Second Opinion Magazine
Mothers with Low Iron May Affect Baby’s Lungs
Anemia during pregnancy, which is fairly common, could raise the baby’s risk of respiratory issues, says a recent study described in Annals of Allergy, Asthma, and Immunology. In the study, 597 mothers, participants in asthma-in-pregnancy studies, were queried. The results of the study showed that when anemia occurred during pregnancy, there were three times the occurrences of early-onset wheezing in their children, which generally begins to happen around the age of one or two. This condition often carries a 50 percent risk of the child having asthma by six years of age.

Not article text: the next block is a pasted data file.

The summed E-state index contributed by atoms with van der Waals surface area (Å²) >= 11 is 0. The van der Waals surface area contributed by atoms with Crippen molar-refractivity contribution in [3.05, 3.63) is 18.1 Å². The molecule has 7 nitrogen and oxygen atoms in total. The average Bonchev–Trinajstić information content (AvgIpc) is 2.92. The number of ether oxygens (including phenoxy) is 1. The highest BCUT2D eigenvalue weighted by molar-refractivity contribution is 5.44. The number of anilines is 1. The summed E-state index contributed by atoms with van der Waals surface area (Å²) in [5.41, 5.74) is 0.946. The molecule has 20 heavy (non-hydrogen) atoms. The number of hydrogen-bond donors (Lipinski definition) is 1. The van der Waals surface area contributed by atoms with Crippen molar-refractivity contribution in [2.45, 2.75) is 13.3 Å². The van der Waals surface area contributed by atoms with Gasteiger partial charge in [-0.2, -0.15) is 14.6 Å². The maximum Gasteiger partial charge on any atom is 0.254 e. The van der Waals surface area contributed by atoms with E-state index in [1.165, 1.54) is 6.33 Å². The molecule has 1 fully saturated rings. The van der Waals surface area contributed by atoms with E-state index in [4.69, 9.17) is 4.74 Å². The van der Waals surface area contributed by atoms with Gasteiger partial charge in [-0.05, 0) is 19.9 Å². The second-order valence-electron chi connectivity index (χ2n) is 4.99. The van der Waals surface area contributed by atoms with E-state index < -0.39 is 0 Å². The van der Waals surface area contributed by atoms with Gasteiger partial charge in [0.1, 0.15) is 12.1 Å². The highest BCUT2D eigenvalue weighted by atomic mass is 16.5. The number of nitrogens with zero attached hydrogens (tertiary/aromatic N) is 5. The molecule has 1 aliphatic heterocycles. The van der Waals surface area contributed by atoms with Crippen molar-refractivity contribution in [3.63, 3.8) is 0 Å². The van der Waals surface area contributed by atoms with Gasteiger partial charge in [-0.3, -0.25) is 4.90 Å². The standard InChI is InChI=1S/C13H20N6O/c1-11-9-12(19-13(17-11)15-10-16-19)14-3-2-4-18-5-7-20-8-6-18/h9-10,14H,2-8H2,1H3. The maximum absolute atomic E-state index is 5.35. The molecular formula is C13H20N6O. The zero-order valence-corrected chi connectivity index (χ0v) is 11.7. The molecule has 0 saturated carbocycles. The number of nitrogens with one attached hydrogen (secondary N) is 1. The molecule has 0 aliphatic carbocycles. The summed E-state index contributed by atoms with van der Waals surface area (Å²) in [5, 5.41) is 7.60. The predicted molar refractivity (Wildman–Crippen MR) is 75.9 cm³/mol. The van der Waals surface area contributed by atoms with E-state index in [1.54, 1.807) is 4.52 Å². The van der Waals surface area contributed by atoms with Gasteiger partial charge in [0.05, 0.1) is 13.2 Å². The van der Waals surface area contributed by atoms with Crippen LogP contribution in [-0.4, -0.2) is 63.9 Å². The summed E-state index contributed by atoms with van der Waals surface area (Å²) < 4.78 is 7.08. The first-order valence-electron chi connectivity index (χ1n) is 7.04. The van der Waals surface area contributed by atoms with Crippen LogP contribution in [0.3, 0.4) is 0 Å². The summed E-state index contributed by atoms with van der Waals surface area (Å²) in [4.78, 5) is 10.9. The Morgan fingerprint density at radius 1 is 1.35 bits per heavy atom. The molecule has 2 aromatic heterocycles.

The study did not determine exactly why iron deficiency caused the children to later have these respiratory issues. It’s possible that good iron levels in the mother’s blood are necessary to transport oxygen from mother to fetus. It may also be related to the fact that anemia is often just one sign of poor nutrition, which in turn then leads to infant breathing problems.
So, pregnant women should: • Address their own asthma, if they have it. • Eat a good, nutritional diet. • Take a good prenatal supplement to ensure you get all the vitamins and minerals you need.